Phase the Fourth: The Consequence
28. CHAPTER XXVIII
Her refusal, though unexpected, did not permanently
daunt Clare. His experience of women was great enough
for him to be aware that the negative often meant
nothing more than the preface to the affirmative; and
it was little enough for him not to know that in the
manner of the present negative there lay a great
exception to the dallyings of coyness. That she had
already permitted him to make love to her he read as an
additional assurance, not fully trowing that in the
fields and pastures to "sigh gratis" is by no means
deemed waste; love-making being here more often
accepted inconsiderately and for its own sweet sake
than in the carking anxious homes of the ambitious,
where a girl's craving for an establishment paralyzes
her healthy thought of a passion as an end.
"Tess, why did you say 'no' in such a positive way?"
he asked her in the course of a few days.
"Don't ask me. I told you why--partly. I am not good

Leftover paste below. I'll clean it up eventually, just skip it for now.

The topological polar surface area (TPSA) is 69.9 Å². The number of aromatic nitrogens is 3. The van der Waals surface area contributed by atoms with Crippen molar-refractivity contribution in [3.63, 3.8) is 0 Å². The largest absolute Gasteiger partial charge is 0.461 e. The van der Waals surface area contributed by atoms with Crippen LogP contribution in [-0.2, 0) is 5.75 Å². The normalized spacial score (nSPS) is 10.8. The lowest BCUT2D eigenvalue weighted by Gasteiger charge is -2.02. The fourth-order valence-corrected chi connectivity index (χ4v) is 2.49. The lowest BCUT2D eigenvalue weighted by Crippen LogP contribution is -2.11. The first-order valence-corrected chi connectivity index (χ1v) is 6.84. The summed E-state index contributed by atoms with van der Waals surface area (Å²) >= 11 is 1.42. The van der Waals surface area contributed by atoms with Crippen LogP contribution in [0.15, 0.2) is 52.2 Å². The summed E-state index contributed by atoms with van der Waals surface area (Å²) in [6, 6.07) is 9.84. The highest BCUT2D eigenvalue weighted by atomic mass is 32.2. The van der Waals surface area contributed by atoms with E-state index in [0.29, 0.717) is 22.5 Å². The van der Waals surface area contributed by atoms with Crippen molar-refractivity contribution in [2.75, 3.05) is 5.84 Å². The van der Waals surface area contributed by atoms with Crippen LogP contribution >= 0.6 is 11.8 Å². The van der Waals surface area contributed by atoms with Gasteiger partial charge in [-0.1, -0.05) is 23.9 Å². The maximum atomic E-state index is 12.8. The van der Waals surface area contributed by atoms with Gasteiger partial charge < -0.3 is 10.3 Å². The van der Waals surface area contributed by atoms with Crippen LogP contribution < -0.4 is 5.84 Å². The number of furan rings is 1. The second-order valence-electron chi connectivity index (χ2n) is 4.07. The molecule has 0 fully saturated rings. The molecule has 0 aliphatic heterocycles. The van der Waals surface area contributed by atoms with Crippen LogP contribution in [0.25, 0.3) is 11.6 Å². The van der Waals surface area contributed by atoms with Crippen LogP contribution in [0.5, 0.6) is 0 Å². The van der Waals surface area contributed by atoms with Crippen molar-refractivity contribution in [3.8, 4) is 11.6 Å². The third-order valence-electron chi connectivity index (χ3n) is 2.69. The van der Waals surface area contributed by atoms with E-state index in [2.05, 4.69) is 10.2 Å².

enough--not worthy enough."
"How? Not fine lady enough?"
"Yes--something like that," murmured she. "Your
friends would scorn me."
"Indeed, you mistake them--my father and mother.
As for my brothers, I don't care----" He clasped his
fingers behind her back to keep her from slipping away.
"Now--you did not mean it, sweet?--I am sure you did
not! You have made me so restless that I cannot read,
or play, or do anything. I am in no hurry, Tess, but I
want to know--to hear from your own warm lips--that you
will some day be mine--any time you may choose; but
She could only shake her head and look away from him.
Clare regarded her attentively, conned the characters
of her face as if they had been hieroglyphics. The
denial seemed real.
"Then I ought not to hold you in this way--ought I?
I have no right to you--no right to seek out where you
are, or walk with you! Honestly, Tess, do you love any